Uganda is the gem of East Africa. After gaining it’s independence from the British in 1962, Uganda’s history has been marred with conflict. In recent years, the country has been experiencing an extended period of calm, allowing people to safely marvel at it’s majestic wonder. The number of people visiting national parks has doubled in the past five years and it only looks set to increase. When a country is this beautiful, it is hard to keep it a secret forever. Uganda offers the chance of safari at a fraction of the cost of neighbouring Tanzania and Kenya, as well as in insight into how Africa should be in a perfect world. Many people have recently been attracted by the possibility of viewing mountain gorillas of which around half of the world’s remaining population live in Uganda. While I am sure that this is amazing, it is not recommended due to the $1,000 US park entrance fee. Most places in Uganda are lush and beautiful. Kampala is an exception to these generalisation and I would recommend avoiding both Kampala and the Somalian border. Uganda is one of the cheapest countries that I have ever been to and your budget will go far in this country.
I genuinely believe that Uganda is one of the most amazing countries that I have visited in my life and it is hard to convey how wonderful it is until you have tried it for yourself. One great way to visit Uganda without spending much money is to find a volunteer placement. This also gives you the opportunity to meet and interact with both local and visiting people. One of the most refreshing things about Uganda is that due to the lack of tourists, you do not get ‘special treatment’ such as increased prices or constant hassle. Instead, you will be met by baffled stares and calls of mzungu which loosely translates as aimless wonderer. In East Africa, this basically means that you are being called a foreigner.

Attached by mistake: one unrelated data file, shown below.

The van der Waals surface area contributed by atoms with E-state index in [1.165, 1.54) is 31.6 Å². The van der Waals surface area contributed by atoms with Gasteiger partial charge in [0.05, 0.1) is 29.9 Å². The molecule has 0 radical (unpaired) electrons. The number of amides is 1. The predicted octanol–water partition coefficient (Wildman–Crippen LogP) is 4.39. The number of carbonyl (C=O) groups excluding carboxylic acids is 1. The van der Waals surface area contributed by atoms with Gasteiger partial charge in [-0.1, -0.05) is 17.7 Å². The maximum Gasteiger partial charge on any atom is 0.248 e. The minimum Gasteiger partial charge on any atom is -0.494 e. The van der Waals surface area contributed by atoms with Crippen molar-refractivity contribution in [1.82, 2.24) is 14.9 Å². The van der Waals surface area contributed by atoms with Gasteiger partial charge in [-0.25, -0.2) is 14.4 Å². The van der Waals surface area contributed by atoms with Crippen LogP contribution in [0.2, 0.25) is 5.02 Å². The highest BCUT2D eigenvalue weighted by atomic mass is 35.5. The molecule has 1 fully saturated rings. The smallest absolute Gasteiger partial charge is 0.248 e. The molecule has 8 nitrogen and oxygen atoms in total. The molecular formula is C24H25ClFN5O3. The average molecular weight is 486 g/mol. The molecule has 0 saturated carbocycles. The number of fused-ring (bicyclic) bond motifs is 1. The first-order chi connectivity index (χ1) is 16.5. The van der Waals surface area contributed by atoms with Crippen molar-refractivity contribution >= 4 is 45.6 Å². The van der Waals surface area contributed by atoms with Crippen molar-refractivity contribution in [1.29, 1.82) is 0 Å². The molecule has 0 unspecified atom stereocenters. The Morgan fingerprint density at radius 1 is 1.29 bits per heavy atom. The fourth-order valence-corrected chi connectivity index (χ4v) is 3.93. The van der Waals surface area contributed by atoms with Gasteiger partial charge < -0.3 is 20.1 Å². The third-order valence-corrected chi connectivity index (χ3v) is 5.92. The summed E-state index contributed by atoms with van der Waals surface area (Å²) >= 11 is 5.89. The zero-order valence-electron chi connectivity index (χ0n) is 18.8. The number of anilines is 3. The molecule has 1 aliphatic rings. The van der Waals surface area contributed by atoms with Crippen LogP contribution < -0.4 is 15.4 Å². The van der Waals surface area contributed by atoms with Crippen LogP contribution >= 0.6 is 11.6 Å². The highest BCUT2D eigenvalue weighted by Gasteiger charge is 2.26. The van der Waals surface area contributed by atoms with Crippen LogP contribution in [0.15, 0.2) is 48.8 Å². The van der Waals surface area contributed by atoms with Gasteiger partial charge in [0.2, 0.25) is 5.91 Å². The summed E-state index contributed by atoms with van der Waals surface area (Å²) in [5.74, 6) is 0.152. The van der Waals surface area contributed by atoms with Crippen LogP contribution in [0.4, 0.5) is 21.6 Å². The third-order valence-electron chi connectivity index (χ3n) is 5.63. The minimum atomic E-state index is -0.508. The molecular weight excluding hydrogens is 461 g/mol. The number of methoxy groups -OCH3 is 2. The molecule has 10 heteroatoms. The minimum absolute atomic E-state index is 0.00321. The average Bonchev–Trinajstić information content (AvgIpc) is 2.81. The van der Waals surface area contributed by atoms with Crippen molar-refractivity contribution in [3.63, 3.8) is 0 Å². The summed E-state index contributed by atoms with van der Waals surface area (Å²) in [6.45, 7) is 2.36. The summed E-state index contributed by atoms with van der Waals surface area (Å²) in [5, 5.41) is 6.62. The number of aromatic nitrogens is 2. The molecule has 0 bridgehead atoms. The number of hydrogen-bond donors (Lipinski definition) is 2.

Food and Drink in Uganda
The one piece of advice here is to stay away from Western restaurants. Go local. Look for rolex (filled chapatti) stands where you can feed yourself silly for pennies if you eat simple, or around £1 if you go for the more exotic flavours. Fruit markets offer delicious fresh fruit for a small price. Upon purchasing a pineapple, the vendor will grab a machete and peel and slice the fruit before your very eyes before handing it over. Eating out isn’t much more expensive than shopping in the stores and if you want to sit down for a meal, sit at one of the outdoor restaurants and enjoy the masses of traditional, although slightly bland food that they give you. For drinks, they will allow you to bring your warm coca-cola from the neighbouring drinks vendor or run off to find one for you.
If you want to drink alcohol, the local spirits are served in plastic bags. You won’t find them everywhere, but konyagi (a clear spirit) is often the most commonly available. The varieties of spirits are endless and I once found 15 different varieties in one wooden shack, including coffee spirit, Zap cane spirit, and simba waragi. Beckham vodka was another personal favourite. Typically beer is expensive by Ugandan standards, costing around £1 a bottle and is sometimes warm.
Accommodation in Uganda
Like everything in Uganda, accommodation is cheaper than in most countries. One of the best ways to get cheap accommodation is to look for it when you arrive at a new place because many locations have limited-to-zero internet access. The only downside with this is that there are very few places in which one can stay, meaning that if for some unusual reason they are full, you will be rather caught short. Lots of places offer camping pitches for small amounts of money and carrying a tent also gives you a great backup plan if you can’t find accommodation. I spent my time in Uganda sleeping on the floor of a church during the week and in my tent at the weekends.
Transport in Uganda